…in over two years I’ve only had guests arrive late once (and they kept me posted via texts) and earlier than agreed twice. I’m flexible about check-in, but I contact them around three/four days before they arrive, and ask them to give me a “window of, say, an hour, when they expect to arrive” . If they’re coming by car, delays are almost inevitable, so I ask that they text when they are around half an hour away (passing Preston from the South, or Kendal from the North). I know when I’m trying to estimate arrival times when I’m he guest feels tricky in an unfamiliar place. If they’re coming by train, I ask for the arrival time (we’re 5 mins walk from the station). It pretty much always works. I let them know in my email that I’m ‘planning my diary and need to be sure that I can arrange to be there to greet them and show them in’. I think their being reminded that I’m not always simply hanging around the flat motivates them to keep me informed - or else they may not get in!
Right, slightly worried now that my next folks will really mess me about re arrivals now I’ve written this .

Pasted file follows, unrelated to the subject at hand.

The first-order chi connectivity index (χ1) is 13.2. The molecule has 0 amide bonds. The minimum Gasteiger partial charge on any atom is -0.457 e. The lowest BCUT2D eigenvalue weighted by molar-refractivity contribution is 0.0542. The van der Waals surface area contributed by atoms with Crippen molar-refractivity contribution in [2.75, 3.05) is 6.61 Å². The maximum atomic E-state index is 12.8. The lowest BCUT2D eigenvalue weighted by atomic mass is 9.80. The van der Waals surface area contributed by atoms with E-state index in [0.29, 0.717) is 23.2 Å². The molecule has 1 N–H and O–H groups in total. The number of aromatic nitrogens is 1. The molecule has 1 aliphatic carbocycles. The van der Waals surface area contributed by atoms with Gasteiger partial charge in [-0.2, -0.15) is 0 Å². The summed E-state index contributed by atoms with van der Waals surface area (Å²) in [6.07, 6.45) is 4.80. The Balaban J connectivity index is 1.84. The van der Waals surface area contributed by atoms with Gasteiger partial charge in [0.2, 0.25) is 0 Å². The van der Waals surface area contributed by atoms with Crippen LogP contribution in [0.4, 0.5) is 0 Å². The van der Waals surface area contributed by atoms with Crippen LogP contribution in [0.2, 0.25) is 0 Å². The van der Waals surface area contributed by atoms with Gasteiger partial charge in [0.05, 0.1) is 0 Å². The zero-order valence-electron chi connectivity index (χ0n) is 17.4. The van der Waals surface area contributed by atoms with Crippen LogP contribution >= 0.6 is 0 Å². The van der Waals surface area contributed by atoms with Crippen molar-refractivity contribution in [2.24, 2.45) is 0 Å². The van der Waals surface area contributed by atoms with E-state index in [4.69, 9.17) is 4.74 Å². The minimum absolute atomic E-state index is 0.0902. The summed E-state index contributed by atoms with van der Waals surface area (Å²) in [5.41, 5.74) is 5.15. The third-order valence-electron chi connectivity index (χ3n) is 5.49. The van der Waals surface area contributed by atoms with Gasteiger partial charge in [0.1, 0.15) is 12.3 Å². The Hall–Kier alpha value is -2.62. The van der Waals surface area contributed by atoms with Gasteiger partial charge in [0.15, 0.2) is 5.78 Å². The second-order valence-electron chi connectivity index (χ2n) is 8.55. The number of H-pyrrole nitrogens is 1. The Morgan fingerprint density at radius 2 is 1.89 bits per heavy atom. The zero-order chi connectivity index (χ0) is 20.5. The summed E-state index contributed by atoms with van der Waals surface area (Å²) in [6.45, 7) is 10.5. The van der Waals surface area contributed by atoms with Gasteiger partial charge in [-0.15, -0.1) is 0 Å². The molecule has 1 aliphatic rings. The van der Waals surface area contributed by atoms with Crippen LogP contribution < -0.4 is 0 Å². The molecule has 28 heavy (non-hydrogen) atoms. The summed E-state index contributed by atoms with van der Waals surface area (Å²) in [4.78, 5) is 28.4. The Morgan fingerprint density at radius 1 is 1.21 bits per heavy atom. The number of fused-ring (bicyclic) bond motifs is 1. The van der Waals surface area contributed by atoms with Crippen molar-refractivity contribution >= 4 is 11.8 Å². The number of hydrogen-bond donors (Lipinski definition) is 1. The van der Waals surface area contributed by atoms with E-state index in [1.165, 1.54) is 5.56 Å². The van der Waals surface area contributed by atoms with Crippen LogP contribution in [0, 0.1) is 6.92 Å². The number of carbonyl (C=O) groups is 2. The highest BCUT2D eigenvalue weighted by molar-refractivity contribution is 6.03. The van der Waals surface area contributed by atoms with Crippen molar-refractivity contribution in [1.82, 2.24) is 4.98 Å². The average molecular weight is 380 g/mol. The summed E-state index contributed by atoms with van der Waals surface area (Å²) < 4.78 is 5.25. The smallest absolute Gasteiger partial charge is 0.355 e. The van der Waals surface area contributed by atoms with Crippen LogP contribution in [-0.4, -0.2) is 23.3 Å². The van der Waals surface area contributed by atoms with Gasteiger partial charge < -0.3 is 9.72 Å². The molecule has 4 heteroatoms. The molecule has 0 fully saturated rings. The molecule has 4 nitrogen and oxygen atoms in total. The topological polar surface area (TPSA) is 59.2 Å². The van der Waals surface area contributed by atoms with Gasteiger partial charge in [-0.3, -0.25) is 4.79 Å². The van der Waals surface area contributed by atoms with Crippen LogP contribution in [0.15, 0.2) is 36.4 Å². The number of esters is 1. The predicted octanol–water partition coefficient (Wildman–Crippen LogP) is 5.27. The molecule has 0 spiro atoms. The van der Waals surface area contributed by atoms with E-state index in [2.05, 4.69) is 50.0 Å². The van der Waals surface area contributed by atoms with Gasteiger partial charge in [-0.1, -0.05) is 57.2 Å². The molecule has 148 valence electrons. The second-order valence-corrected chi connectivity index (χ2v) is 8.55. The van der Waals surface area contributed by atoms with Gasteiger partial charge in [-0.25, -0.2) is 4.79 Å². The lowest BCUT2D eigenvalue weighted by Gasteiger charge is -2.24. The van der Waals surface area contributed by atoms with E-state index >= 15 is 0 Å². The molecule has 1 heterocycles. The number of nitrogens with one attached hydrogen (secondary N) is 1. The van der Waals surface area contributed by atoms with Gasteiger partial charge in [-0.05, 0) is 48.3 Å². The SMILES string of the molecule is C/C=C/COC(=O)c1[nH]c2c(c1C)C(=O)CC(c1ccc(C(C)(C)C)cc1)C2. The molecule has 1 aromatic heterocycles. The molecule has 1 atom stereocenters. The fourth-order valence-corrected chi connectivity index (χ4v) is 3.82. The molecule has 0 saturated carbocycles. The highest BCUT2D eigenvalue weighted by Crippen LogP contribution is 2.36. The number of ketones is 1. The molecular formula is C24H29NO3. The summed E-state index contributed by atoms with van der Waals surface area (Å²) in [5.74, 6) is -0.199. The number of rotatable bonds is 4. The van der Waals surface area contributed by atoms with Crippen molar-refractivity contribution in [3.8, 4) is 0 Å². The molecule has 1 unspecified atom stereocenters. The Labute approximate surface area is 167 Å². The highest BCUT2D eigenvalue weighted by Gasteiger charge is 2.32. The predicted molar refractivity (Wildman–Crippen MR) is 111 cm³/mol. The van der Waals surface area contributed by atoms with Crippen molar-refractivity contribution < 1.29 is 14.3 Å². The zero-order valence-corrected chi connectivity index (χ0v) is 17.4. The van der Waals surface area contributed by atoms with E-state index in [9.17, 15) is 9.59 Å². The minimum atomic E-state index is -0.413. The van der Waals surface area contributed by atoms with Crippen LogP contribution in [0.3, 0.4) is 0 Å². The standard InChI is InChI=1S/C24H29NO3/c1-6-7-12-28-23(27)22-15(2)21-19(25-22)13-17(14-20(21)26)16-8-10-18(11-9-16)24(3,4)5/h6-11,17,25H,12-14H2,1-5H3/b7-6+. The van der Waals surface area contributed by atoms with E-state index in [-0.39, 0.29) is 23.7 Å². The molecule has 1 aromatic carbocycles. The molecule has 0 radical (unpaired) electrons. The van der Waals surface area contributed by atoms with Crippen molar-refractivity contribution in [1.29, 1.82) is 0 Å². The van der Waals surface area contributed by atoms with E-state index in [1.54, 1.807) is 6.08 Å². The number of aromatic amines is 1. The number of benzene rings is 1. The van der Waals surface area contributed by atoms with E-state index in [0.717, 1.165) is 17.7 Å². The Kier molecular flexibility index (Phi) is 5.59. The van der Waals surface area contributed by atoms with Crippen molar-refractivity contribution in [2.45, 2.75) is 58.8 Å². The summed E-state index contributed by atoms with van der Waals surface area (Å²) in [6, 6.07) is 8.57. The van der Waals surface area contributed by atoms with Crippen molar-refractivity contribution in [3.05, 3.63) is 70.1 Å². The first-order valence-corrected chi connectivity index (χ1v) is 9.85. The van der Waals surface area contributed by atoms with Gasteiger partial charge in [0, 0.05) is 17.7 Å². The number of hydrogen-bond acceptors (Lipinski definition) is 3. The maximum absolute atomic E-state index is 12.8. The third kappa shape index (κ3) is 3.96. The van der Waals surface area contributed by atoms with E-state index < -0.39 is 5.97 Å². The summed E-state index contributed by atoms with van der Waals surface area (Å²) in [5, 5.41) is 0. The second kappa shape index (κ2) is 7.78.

@Artemis, but you can make sure they arrive or even contact you ~beyond~ a certain time (the official check-in time), insuring their place is ready, right?
Let me add two maxims that are applicable to late check-ins/now shows: “you teach people how to treat you” and “money talks.” That is just as true of each of us as individuals as it is of us as a community.
Airbnb is about bringing human beings into one another’s homes, not selling our whole lives to travelers. Of course guests will want it to be just like a hotel in all the ways that are convenient for them, like a home in all the ways that are comfortable, like a resort in all the ways that are indulgent, etc. That’s because, as humans, we want it all. But guess what? We don’t get it all. The world places limits on us, and those limits are what hone our character so that we’re not whiny little spoiled brats who make life intolerable for everyone else. Airbnb is a two-way street. Hosts are not servants and the customer is not always right. We’re human beings sharing our homes and our lives for a little while. It’s incumbent upon all hosts to reinforce that with guests, gently and respectfully, when possible, and firmly when required.
Please don’t just surrender and say guests will show up when they feel like it, in spite of your check-in timeframe or your personal needs. You have a right to set reasonable & healthy limits around the time, energy, and money you invest in your Airbnb, and especially around what you sacrifice for the sake of other people’s selfishness or irresponsibility. If you don’t, you’re helping to create an internal Airbnb culture that is abusive to hosts, and making it harder for the rest of us to uphold some basic standards of respectful behavior.